A month ago, I was surprised by a visit from the old bookseller, Mardilin, who had become a good friend to my father, and had helped us greatly six months before when Father finally slipped away. He told me that the spring fair in Minas Tirith would be held after all, despite the war raging about the city. Wynfryn and I did not want to go at first, but Mardilin had a honeyed tongue and finally wore us down. We were still six days from Minas Tirith when we learned that Gondor and her allies had miraculously won the war, and I was thrilled to hear that the halflings, the little people Balin had so loved, had been the chief agents of that victory. I wondered if any of them were related to the thief Bilbo, or if they knew anything of Balin’s fate, for I always asked for news of the dwarves. My questions were soon submerged in the general joy, and our caravan arrived in the White City amidst singing and dancing. We all looked forward to enjoying, and selling, much, but so far the dolls Wynfryd and I labored over all winter are more admired than purchased . . .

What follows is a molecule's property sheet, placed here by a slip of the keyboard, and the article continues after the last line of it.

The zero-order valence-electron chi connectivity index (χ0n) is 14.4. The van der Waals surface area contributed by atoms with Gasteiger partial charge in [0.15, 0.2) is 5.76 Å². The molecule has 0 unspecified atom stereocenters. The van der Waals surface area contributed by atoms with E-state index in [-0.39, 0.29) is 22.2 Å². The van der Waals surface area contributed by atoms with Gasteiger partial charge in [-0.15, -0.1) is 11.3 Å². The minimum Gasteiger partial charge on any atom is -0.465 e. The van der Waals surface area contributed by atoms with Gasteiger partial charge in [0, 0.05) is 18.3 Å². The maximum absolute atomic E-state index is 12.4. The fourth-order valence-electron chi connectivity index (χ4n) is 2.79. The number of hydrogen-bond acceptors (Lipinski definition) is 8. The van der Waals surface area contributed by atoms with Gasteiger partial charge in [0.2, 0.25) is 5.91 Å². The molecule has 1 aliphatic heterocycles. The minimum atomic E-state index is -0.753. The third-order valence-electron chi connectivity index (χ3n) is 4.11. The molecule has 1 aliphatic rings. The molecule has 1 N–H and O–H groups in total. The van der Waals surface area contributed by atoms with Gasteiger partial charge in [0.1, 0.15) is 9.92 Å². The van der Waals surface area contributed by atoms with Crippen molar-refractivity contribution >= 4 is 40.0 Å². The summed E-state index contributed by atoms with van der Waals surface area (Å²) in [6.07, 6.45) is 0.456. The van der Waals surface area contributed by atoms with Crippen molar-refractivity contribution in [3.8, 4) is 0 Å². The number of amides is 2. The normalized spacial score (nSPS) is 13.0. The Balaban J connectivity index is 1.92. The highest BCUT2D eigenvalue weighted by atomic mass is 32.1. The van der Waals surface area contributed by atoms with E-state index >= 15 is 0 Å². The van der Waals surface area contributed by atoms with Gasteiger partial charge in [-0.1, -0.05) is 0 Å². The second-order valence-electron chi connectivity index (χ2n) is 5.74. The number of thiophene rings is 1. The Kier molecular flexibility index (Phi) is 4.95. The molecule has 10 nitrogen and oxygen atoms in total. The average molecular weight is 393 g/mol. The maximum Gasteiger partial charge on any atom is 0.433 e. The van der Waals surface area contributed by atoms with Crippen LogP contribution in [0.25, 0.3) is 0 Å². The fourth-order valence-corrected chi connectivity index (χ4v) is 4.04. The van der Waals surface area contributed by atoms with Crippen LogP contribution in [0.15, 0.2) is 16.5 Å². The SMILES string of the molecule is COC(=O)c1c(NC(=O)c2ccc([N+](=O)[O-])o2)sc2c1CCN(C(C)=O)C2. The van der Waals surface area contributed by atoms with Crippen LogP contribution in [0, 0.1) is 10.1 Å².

I am tugged back to the present when a woman stops in front of me and examines one of the dolls I just put out on the table. It is one of our finest, with a delicately carved and painted face that took me many days to perfect. Her dress is a confection of blue and cream silk, decorated with tiny seed pearls, golden lace, and bits of velvet, all constructed with Wynfryd’s most precise stitching. I watch curiously as the woman’s finger traces the pattern of the lace; she looks wistful, even sad. Perhaps she too is lost in childhood memories, or like Wynfryd, thinks of the child she does not yet have. As I keep watching her, I am struck by her resemblance to my wife, with her blond hair and slender strength, and then I realize this is surely the White Lady of Rohan, whose courage is sung on every street corner. A man joins her and studies the doll she touches. This must be Faramir, the Steward of the City, who I have heard so much of from Mardilin.